Monsieur Chocolat depicts the real-life story of Afro-Cuban performer Rafael who was the first black clown to play a lead role in a circus pantomime act, garnering his famous stage name, Chocolat.
We first discover former-slave Rafael (Omar Sy) performing the role of a teeth-baring, exotic cannibal, Kalanka, for a small travelling circus in provincial France where no-one has ever seen non-Caucasians. Here, established clown, George Footit (James Thierrée), discovers Rafael and convinces him to become his performing partner to spice up his failing act. Together they create an act that catapults them to the riches and fame of the stage at the Nouveau Cirque in Paris.
Footit and Rafael revolutionise the art of clowning by pairing the sophisticated white clown, played by white Footit, with the foolish auguste clown, played by black Rafael. The excitement of the glamour soon starts to wear off for Rafael, as he becomes more interested in establishing equality, especially in his and Footit’s performances in which he is always portrayed as being foolish, dumb and slow because of his colour.
A large part of why Monsieur Chocolat is such an impressive film is the attention to detail found in the varying 1800’s sets and props – from stunning classic vintage cars to the many glamorous Parisian bars, restaurants and theatres. The costumes, as well, are absolute knockouts, from Rafael and Footit’s array of colourful, flamboyant performance costumes (and Footit’s ever-changing stage makeup), to the many, many luxuriously glamorous suits Rafael adorns himself with.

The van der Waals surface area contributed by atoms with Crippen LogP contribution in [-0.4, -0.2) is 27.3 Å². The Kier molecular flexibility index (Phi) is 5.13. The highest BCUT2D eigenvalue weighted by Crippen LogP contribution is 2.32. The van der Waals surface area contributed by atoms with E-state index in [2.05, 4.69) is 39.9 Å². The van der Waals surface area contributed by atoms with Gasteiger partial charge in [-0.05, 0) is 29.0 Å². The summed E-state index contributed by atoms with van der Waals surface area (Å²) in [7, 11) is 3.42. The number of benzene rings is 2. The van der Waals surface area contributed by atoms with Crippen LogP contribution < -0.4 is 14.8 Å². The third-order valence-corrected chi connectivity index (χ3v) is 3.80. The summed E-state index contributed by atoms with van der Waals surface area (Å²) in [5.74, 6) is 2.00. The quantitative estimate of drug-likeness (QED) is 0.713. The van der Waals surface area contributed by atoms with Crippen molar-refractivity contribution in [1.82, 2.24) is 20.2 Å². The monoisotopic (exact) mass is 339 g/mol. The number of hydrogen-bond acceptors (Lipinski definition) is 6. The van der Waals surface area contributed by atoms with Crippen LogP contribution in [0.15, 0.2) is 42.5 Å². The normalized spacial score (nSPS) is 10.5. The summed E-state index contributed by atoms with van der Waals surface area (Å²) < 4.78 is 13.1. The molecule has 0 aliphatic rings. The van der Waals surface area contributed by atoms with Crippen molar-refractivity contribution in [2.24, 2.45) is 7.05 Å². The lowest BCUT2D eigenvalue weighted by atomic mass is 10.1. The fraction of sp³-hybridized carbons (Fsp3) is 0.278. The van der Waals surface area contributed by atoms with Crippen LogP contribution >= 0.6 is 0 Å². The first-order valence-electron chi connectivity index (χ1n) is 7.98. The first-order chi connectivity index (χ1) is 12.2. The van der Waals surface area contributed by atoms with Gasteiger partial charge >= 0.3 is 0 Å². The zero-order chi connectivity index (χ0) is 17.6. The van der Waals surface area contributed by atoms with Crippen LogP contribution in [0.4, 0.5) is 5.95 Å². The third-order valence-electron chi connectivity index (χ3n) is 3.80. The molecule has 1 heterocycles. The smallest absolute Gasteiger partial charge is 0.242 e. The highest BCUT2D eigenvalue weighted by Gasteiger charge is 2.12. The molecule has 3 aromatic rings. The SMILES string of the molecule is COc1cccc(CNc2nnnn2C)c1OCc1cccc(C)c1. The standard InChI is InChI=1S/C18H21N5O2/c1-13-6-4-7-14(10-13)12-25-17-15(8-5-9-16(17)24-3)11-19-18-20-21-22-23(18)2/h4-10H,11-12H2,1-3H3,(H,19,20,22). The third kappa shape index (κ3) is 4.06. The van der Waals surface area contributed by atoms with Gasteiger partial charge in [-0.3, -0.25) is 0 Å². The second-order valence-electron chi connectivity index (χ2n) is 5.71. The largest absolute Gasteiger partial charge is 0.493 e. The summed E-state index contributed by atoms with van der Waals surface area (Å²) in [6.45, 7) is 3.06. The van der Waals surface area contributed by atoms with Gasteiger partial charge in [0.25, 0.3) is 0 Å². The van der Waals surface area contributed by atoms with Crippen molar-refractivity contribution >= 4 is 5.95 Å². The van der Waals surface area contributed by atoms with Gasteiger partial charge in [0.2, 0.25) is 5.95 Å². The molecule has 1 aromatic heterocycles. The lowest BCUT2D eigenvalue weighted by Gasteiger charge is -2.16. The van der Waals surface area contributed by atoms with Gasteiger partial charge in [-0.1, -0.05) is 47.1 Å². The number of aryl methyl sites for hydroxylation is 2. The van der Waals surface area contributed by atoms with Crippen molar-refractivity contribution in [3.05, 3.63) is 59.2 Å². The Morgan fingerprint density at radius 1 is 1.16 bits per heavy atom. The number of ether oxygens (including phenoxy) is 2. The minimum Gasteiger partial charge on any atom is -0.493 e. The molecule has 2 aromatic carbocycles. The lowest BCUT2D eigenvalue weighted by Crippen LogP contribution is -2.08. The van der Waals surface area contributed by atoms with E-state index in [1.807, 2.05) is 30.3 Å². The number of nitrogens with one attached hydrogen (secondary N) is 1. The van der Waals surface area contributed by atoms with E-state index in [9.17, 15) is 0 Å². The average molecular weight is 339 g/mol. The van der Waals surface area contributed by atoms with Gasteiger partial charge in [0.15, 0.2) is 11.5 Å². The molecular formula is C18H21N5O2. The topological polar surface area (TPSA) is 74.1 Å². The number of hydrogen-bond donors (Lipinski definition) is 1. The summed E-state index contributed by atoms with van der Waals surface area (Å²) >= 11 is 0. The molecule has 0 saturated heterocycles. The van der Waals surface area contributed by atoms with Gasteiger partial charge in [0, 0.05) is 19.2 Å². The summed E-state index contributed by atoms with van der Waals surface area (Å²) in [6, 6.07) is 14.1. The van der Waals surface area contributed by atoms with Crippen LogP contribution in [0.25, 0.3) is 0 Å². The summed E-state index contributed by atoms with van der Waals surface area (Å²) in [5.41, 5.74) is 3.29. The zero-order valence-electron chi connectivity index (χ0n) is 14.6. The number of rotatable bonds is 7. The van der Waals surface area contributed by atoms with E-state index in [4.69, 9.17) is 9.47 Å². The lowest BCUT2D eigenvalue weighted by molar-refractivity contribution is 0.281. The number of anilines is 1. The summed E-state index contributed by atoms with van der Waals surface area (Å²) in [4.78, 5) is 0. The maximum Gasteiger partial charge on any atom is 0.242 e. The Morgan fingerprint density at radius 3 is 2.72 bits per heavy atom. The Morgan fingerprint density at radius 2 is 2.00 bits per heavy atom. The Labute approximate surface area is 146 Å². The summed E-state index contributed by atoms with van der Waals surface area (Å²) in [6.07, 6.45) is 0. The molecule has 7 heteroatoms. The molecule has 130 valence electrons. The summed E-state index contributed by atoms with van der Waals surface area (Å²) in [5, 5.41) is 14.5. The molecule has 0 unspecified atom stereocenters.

Omar Sy is absolutely brilliant as Monsieur Chocolat, balancing his good-willed humour in the face of adversity with his eventual defiance of negative black stereotypes, and the struggle he faces between his strong morals, the luxury of wealth and drinking and gambling addictions. Sy also does a fantastic job in the many physical comedy routines performed throughout the film, showing a true dedication to his role.
Real-life circus-performer, James Thierrée (who is also the grandson of Charlie Chaplin), masterfully embodies the role of the famed clown, Footit, to the highest standard. He is a true natural, and his performance is extremely reminiscent of his grandfathers’ famous roles. Thierrée acts as well as he performs as a clown, and is a true highlight of the film alongside Sy.
Monsieur Chocolat is a perfectly constructed representation of the stage-revolutionary Rafael that will impress, surprise and bring tears to your eyes – a real treat of this year’s French Film Festival.
Reviewed by Georgina Smerd
Rating out of 10: 8